Dog food bowl.

Real Meat vs Meat Meal In Dog Food: Fact Checked By Our Vet

Written By Vedrana Nikolic | Canine Coach, B.A Ethnology & Anthropology, M.A Semiotics.
Edited & Fact Checked By Renae Soppe | B.A Journalism & Science. 
Last Updated: 7th January 2024

When browsing through dog food ingredient lists, you may come across terms like "meat" and "meat meal." While they may seem similar, there are distinct differences between these two ingredients that can impact the nutritional composition of the dog food. Understanding these differences can help you make informed decisions when selecting the best diet for your furry friend.

In this article, we will delve deeper into the disparities between "meat" and "meat meal" to shed light on their respective characteristics, processing methods, and nutritional implications.

Meat In Dog Food

When "meat" is listed as an ingredient, it typically refers to the fresh, unprocessed muscle meat sourced from animals like chicken, beef, turkey, or pork. The technicalities of the definition might depend on where you are in the world, but, in general, when an ingredient list includes meat, that is understood to refer to the common-sense idea of meat.

Related: The Best Meat For Dogs.

When looking at the ingredient list of a dog food formula, you’ll ideally want to see exactly what type of animal meat is included. If the list only says “meat”, then there is no way to know which kind of meat or  what animal it came from -and that is never a good sign. In most cases, meat is simply listed as “pork”, “chicken”, “beef” etc.

Related: Kangaroo Meat For Dogs.

Real meat is the best possible option to have in dog food. However, just having meat on the ingredient list doesn’t make dog food great, but seeing it as the first ingredient is always a good sign. One thing to keep in mind is that fresh meat usually has a high water content, which makes it easy for it to be the first ingredient on the list.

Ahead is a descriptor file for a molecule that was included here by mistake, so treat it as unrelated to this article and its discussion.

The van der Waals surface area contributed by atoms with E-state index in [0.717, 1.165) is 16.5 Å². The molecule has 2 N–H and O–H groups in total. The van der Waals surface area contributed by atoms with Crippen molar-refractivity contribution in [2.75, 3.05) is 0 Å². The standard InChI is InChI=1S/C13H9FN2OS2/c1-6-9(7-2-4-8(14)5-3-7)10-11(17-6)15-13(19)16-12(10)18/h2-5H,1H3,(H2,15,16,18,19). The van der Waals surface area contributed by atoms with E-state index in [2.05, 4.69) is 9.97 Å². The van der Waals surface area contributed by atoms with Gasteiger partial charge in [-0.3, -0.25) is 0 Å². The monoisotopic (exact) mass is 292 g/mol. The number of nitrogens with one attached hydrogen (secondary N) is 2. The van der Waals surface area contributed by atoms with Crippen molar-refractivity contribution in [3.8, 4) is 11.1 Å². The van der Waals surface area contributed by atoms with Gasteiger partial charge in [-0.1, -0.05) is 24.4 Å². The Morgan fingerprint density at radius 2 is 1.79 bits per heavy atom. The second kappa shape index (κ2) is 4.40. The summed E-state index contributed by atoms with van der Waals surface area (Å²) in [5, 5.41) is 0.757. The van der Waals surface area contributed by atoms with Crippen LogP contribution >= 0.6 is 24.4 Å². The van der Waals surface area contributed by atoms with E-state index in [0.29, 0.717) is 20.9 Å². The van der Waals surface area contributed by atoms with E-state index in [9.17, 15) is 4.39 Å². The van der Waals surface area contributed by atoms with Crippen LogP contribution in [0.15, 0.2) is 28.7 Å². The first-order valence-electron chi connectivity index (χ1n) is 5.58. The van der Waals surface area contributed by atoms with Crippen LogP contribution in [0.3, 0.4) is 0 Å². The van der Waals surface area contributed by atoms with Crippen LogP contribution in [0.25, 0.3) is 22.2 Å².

Related: Understanding Guaranteed Analysis Levels in Dog Food

This ingredient is generally higher in water content due to its fresh state.

Meat Meal In Dog Food

In contrast to fresh meat, "meat meal" is a processed ingredient that undergoes rendering to remove moisture and fat content. Rendering involves cooking meat at high temperatures to eliminate water and separate the fat. The resulting dry product is then finely ground into a meal.

Meat meal is typically made from various animal tissues, including muscle meat, organs, and bones. Examples include chicken meal, beef meal, or fish meal. It is a highly concentrated source of protein and is commonly utilised in pet foods due to its nutritional benefits.

 The dog food regulations in Australia are very loose, so it’s hard to get a clear definition of meat meal, but the AAFCO standard defines it as:

“Meat meal: rendered product from mammal tissues, exclusive of any added blood, hair, hoof, horn, hide trimmings, manure, stomach and rumen contents except in such amounts as may occur unavoidably in good processing practices. It shall not contain extraneous materials not provided for by this definition.” (1)

AAFCO also notes:

“Unlike meat and “meat by-products,” this ingredient may be from mammals other than cattle, pigs, sheep or goats without further description. However, a manufacturer may designate a species if appropriate (e.g., “beef meal” if only from cattle).” (1)